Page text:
Wet electrostatic scrubbing for high efficiency submicron particle capture
D'Addio, Luca (2011) Wet electrostatic scrubbing for high efficiency submicron particle capture. [Tesi di dottorato] (Inedito)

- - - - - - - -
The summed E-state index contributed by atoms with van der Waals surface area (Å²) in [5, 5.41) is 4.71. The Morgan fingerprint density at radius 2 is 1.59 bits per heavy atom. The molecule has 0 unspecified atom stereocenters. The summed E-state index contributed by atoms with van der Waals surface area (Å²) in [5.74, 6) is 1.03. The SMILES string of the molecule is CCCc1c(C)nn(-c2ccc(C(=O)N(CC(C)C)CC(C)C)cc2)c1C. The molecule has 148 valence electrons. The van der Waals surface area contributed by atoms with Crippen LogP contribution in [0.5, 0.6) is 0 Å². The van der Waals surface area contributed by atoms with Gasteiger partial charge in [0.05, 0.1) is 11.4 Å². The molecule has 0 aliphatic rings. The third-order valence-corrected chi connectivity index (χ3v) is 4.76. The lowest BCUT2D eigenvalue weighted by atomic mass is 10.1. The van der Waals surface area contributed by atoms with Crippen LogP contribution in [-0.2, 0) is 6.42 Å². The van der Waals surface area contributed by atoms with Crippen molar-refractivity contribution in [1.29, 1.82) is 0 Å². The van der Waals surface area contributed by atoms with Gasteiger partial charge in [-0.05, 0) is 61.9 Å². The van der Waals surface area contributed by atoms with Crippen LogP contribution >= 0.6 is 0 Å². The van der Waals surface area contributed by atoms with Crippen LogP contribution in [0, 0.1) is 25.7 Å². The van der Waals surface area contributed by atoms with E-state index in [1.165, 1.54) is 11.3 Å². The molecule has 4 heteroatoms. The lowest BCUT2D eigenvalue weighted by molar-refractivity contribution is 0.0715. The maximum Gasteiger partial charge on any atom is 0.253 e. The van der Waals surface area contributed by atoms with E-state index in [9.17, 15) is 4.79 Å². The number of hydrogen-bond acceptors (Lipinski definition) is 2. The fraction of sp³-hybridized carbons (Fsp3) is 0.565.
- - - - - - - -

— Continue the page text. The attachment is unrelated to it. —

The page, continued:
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Exposure to fine particulate matter has been associated with serious health effects, including respiratory and cardiovascular disease, and mortality. Very fine inhalable particles can remain suspended in the atmosphere for a long time, travel long distances from the emitting sources and, once inhaled, they can reach the deepest regions of the lungs and even enter in the circulatory system. Therefore, the smaller the particle size, the higher its toxicity. In typical combustion units used in process industry, the end-of-pipe technologies include trains of consecutive abatements devices. Nevertheless, the traditional particle abatement devices are mainly designed and optimized to treat particles with sizes above or around 1µm, and they are far less effective towards the submicron dimensions. Among the end-of-pipe technologies, the Wet Scrubbers (WS) are widely utilized in industry due to their capacity to capture simultaneously gaseous pollutants and particles. The main particle collection mechanisms involved in WS are those related to directional interception and inertial impact, which allow high particle abatement efficiency for particles in micrometric range. Both the mechanisms are instead ineffective in the submicron range, thus resulting in low collection efficiencies. It the past 40 years, it was demonstrated that the presence of electric charge of opposite polarities on the particles and the sprayed droplets can increase the capture efficiency due to Coulomb forces between the two phases. The presence of this additional contribution in a scrubber is an upgrade of the traditional wet scrubbing and the new process is commonly referred as Wet Electrostatic Scrubbing (WES). Experimental investigation of the pertinent literature confirmed the ability of WES to increase the particle capture efficiency respect to the classic wet scrubber, but submicron range is generally not directly investigated so that the best operating conditions to increase submicron particle abatement efficiency is still an unsolved problem. This optimization problem is mainly related to the difficulties to model wet electrostatic scrubbing process due to the high number of the variables involved, resulting in a complex experimental evaluation of the main collection mechanisms that are responsible of the particle capture. Above all, a significant hindrance to the assessment of a proper description of wet electrostatic scrubbing is the complexity of the electro-hydrodynamics of the charged water spray. In this work, a new experimental methodology was adopted to perform experiments in controlled conditions in order to allow an easier investigation of the effects of the main physical variables on the abatement of submicron particles emission. This experimental approach is based on the use of a lab scale batch reactor, in which charged particles produced by combustion are inserted. In the reactor, a train of uniform droplet size and charge is used to remove the suspended particles. This approach has the main advantages to make possible to investigate specific parameters (like the effect of droplet charge or its size) under well-defined conditions and therefore model the particle abatement process. Therefore, the objective of this work is the experimental analysis and the modeling of wet electrostatic scrubbing process for submicron particles with the new methodology developed and the evaluation of the influence of the main physical variables on the capture of submicron particles. The results obtained confirm that the particle abatement is significantly enhanced by charging both particles and droplets, and that the particle abatement rate is directly proportional to the particles and droplet charges and droplet concentration. Furthermore, tests with uncharged particles and charged droplets do not show any relevant increase in the scrubbing efficiency with respect to common wet scrubbing in the investigated conditions. The experimental results obtained were compared with the predictions of classical particle scavenging models valid for ambient temperature and humidity conditions. These models were rarely applied to submicron particles and found a reliable experimental support from the performed experiments. On the other hand, this comparison also confirm the reliability of the experimental methodology in the study of wet electrostatic scrubbing and encourage the development of further tests in experimental conditions more similar to that of industrial scrubbers.
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